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‘Home made wills a curse’

CHRIS THOMSON

EXCLUSIVE: Home made wills are a “curse” that only occasionally lead to a smooth handover of a deceased person’s assets the master of Western Australia’s Supreme Court has warned.

“Home made wills are a curse,” Supreme Court Master Craig Sanderson stressed in a judgment delivered today on a prolonged family tussle over the assets of Bullsbrook horse trainer Robb Gray who died in 2003.

“Occasionally where the assets of a testator are limited and where the beneficiaries are not in dispute no difficulties may arise in the administration of an estate.

“Flaws in the will can be glossed over and the interests of all parties can be reconciled.”

However, Master Sanderson warned that in cases such as the Gray vs Gray one “where the estate of the deceased is substantial, the will is opaque and there is no agreement among the beneficiaries, the inevitable result is an expensive legal battle which is unlikely to satisfy everyone”.

At the time of his death, Mr Gray ran the high profile Rangeview Stud, which is now operated by his son Robbie. The current value of three properties owned by the Mr Gray at the time of his death now amounts to $7.3 million.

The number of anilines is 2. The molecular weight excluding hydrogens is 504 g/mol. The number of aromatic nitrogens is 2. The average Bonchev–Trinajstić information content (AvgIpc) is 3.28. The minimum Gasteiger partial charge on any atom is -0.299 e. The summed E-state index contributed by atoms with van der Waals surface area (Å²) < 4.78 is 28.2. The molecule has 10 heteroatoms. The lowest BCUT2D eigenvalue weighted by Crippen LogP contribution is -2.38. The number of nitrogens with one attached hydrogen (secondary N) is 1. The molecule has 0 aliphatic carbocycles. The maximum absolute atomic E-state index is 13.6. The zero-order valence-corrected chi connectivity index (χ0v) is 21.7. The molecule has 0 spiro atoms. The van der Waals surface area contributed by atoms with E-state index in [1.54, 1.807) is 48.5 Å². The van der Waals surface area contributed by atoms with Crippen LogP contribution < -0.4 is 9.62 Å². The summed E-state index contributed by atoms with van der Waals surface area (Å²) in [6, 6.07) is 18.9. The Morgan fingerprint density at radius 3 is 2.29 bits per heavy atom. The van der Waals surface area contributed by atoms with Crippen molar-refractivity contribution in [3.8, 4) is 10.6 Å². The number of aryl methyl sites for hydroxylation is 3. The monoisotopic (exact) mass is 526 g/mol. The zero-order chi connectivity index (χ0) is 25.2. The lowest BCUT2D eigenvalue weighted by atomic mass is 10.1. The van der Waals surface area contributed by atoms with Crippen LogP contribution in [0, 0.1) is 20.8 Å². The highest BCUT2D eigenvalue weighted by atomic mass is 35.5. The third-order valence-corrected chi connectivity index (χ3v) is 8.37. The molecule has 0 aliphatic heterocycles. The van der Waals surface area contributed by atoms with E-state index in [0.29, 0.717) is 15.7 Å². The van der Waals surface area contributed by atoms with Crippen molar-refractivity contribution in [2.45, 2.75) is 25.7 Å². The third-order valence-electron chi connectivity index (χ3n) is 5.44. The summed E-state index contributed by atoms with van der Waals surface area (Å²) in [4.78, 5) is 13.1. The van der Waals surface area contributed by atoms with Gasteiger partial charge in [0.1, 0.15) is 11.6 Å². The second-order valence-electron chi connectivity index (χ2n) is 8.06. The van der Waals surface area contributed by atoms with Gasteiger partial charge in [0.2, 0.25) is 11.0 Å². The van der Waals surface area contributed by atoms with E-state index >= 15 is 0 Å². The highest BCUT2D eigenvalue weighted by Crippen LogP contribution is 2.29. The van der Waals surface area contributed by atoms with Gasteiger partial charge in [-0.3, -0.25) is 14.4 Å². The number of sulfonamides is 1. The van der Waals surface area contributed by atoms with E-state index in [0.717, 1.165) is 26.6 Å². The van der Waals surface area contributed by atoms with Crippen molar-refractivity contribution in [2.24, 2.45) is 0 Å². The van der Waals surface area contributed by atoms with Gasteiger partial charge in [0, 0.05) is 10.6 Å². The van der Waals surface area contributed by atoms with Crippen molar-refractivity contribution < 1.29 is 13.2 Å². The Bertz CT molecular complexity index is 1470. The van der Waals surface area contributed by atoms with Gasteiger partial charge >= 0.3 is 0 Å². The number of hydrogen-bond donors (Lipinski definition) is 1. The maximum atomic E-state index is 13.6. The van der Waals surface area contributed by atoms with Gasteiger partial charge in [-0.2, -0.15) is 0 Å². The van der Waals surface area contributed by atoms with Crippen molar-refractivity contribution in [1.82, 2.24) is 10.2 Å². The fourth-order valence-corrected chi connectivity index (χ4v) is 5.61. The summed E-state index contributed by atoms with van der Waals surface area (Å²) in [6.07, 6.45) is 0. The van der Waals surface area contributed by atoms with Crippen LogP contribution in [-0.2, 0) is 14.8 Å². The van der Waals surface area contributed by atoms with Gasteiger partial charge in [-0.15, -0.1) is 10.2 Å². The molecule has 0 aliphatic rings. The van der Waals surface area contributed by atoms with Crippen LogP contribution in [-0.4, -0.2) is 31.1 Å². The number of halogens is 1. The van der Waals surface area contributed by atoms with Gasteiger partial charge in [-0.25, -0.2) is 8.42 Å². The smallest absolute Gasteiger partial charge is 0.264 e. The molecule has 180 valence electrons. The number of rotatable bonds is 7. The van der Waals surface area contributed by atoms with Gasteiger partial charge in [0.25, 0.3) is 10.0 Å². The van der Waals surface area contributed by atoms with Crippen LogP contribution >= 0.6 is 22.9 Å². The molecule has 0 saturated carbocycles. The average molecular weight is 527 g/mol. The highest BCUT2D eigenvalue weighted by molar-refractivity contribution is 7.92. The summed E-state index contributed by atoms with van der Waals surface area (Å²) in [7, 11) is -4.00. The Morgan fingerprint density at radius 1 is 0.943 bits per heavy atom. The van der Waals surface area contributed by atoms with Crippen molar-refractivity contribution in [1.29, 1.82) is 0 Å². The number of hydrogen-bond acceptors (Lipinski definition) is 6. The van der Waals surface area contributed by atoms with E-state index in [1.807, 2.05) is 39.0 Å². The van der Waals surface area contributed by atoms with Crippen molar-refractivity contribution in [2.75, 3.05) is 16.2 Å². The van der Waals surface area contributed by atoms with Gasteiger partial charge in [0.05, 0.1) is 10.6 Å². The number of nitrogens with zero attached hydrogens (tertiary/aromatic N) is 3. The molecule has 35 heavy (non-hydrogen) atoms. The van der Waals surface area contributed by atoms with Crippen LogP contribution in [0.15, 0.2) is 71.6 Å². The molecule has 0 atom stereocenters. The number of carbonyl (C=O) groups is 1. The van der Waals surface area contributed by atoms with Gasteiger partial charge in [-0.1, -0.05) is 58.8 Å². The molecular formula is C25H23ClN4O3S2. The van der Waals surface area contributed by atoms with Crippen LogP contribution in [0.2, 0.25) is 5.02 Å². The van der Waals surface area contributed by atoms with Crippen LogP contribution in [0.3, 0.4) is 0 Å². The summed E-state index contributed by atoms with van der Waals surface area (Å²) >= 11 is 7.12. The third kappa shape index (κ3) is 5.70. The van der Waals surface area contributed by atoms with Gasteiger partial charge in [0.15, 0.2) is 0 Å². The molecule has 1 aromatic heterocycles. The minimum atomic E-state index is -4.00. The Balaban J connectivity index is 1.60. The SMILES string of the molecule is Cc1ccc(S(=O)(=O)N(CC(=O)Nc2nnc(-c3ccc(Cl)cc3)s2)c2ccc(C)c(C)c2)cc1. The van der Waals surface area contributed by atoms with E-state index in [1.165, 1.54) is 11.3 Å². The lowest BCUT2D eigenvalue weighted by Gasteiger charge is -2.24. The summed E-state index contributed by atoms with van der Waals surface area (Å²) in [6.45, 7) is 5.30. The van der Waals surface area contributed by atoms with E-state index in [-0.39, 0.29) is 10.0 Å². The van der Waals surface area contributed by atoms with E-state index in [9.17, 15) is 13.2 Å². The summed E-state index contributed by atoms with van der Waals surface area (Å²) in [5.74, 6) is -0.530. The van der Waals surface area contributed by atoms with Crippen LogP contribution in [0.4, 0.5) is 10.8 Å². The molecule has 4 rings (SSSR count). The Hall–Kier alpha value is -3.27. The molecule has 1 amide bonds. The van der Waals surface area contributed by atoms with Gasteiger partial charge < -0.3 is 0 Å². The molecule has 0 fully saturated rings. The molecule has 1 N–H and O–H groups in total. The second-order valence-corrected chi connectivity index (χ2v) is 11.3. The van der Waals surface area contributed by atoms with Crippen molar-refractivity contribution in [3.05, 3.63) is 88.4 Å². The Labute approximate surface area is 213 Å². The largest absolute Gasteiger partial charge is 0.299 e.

Mr Gray left a will dated September 19, 2001. Probate of the will was granted to Mr Gray’s oldest child Leeanne, oldest son Ashley, and younger two sons Murray and Robbie as co-executors.

Leeanne Gray contested aspects of Mr Gray’s home made will. But Master Sanderson today ruled largely in the other Grays’ favour.

“All of this could have been avoided if the testator had consulted a lawyer and signed off on a will which reflected his wishes,” Master Sanderson advised.

“There is no question but that engaging the services of a properly qualified and experienced lawyer to draft a will is money well spent.”

Photo: ‘Darrellksr’, Wikimedia Commons

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